TWN Info Service on
WTO and Trade Issues (Nov05/20)
He was bluntly told by five ASEAN countries on Thursday 24 November that his (second) revised draft Ministerial text on services did not "enjoy consensus", and that Mateo's "dismissal" of the views of the ASEAN did not "fit together neatly with the claim in (the Chair's) cover note that the revised draft has been prepared on the basis of submissions by Members".
Other developing countries - such as Barbados, Jamaica and Rwanda on behalf of the African group - said that the new paragraph in the Mateo text on plurilateral approach should be so re-written as to make it clear it was a voluntary and not mandatory process.
The EU reiterated its desire to see parts of the draft strengthened. The US also proposed that a part of the text be strengthened.
Below is the report of the meeting.
With best wishes
New Services draft meets with resistance
By Goh Chien Yen (TWN), Geneva, 24 Nov 2005
The views of the ASEAN countries (Brunei Darusalam, Indonesia, the Philippines, Thailand and Malaysia), were put forward at the formal Special Session of the Council for Trade in Services where the second revised draft text on Services was being commented upon.
Referring to the reply by the WTO Director-General Pascal Lamy last week to the open letter from NGOs, assuring the NGOs that the "views put forward by Members should receive even-handed treatment by the Chair," Malaysia which spoke for the five said "As such we do not anticipate a go-ahead of any text unless there was complete commitment from all Members."
Besides the blunt rejection (as lacking in consensus) of the Mateo text by the five ASEAN members, a number of other developing countries - such as Barbados, Jamaica and Rwanda on behalf of the African group - said that the new paragraph in the Mateo text on plurilateral approach should be so re-written as to make it clear it was a voluntary and not mandatory process.
In other comments, the EU reiterated its desire to see parts of the draft ministerial text strengthened. On the issue of modal commitments which members should strive to make, the EU has suggested that the current language for mode 3 supply of service be expanded and enhanced.
The EU wants the language for mode 3 to be the same as for modes 1 and 2, and say that commitments there should aspire to "existing levels of market access on a non-discriminatory basis across sectors of interests to Members."
The EU position was however opposed by several members including India, Chile and Mexico.
The section on modal objectives is now in para 1 of the draft Annex to be appended to the ministerial text on services.
The US has also proposed that the existing language on the modal commitments be strengthened to read "at least at existing levels of market access" as opposed to "at existing levels of market access."
Brasil pointed out that it also has problems with this part of the Annex. They find the current language on the modal objectives to be "too prescriptive and too specific." Proposals to deepen it, would add to their level of discomfort, Brasil said.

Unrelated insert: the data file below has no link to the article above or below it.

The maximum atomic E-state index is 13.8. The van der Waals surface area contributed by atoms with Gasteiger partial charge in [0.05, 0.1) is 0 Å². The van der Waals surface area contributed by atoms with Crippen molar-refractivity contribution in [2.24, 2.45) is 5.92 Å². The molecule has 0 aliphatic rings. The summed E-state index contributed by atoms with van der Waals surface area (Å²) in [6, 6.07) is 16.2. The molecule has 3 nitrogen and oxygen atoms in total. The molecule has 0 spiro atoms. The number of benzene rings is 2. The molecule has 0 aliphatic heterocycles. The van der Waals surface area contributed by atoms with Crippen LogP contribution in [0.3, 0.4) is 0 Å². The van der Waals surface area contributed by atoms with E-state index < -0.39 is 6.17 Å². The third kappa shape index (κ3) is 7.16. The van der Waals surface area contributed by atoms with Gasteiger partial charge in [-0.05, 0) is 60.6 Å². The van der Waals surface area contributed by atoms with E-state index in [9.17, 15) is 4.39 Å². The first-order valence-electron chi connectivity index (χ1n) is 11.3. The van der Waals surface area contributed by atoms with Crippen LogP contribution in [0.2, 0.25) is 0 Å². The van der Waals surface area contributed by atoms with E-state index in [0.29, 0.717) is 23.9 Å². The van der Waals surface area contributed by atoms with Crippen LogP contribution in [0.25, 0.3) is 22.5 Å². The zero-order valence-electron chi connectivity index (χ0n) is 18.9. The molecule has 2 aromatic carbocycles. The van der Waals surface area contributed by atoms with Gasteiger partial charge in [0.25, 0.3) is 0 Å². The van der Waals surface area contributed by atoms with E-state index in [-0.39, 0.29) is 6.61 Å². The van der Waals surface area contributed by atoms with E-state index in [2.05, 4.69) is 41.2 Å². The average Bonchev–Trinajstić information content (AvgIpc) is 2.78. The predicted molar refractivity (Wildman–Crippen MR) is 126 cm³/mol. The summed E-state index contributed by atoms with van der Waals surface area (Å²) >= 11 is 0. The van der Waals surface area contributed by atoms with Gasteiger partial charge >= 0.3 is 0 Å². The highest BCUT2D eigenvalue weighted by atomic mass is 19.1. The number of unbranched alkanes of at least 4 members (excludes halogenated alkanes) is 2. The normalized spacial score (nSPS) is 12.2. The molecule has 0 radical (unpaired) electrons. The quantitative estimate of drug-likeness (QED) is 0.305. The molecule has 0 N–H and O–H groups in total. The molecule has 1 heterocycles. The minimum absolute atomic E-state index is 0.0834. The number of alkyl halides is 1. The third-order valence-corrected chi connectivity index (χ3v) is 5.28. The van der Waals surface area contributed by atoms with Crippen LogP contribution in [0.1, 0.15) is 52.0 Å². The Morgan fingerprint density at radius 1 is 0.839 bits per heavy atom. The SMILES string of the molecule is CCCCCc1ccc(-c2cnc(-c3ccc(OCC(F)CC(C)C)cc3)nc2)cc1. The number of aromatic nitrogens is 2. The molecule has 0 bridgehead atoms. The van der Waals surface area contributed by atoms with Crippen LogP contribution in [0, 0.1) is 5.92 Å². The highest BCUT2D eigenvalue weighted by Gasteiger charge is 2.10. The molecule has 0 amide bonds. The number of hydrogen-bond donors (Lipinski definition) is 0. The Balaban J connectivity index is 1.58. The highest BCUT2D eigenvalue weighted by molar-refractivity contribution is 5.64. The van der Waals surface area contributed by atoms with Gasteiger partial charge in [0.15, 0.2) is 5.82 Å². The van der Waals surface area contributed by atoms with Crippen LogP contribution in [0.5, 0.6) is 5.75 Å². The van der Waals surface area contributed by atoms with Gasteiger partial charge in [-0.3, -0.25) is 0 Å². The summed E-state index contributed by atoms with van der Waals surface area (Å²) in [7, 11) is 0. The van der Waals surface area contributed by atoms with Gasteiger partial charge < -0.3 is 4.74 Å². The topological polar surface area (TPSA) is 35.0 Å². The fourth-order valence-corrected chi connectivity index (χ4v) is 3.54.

Several other developing country members such as Jamaica and Rwanda, speaking on behalf of the African Group also found the same problem with para 1 of the Annex.
The EU complained that the new draft was entirely silent on ambition in relation to the plurilateral approach contained now in para 7 of the Annex. The EU also proposed that the plurilateral approach be based on "critical mass."
According to a trade diplomat, many delegates were unclear as to what the EU had meant by this.
Brazil voiced its concern saying that they are still "not sure about the understanding of some members on this", so they need to be "cautious about it as well."
Other developing country members, such as Barbados, Jamaica and Rwanda on behalf of the African Group, pointed out that the new paragraph on the plurilateral approach be rewritten so that it is clear that this is a voluntary and not a mandatory process.
On the controversial issue of numerical benchmark, Brazil and others, welcomed that there is no longer any reference to this, in the draft Ministerial text. Brazil reminded members that they have extensively debated this issue in many consultations. However, "the demanders were unable to make their case and that they have poorly conceived their ideas." Hence, their proposals have been widely rejected by members.
Several other developed countries such as Australia, Norway and Japan on the other hand, want to see the numerical benchmark proposals especially that of the US and EU to be included in the report part of the draft text.
Many developing country delegates continue to question why the Chair, Amb. de Mateo insisted on retaining the reference to the sectoral and modal objectives contained in the Report of the Chairman to the TNC (TN/S/23). They have pointed out in previous meetings that this is unnecessary, since members are free to use this report as a guide in their negotiations.
At the end, the Chair said that he would take into consideration what was said today. He acknowledged that the text he has put forward is not a consensus text and that it has been put together on his own responsibility.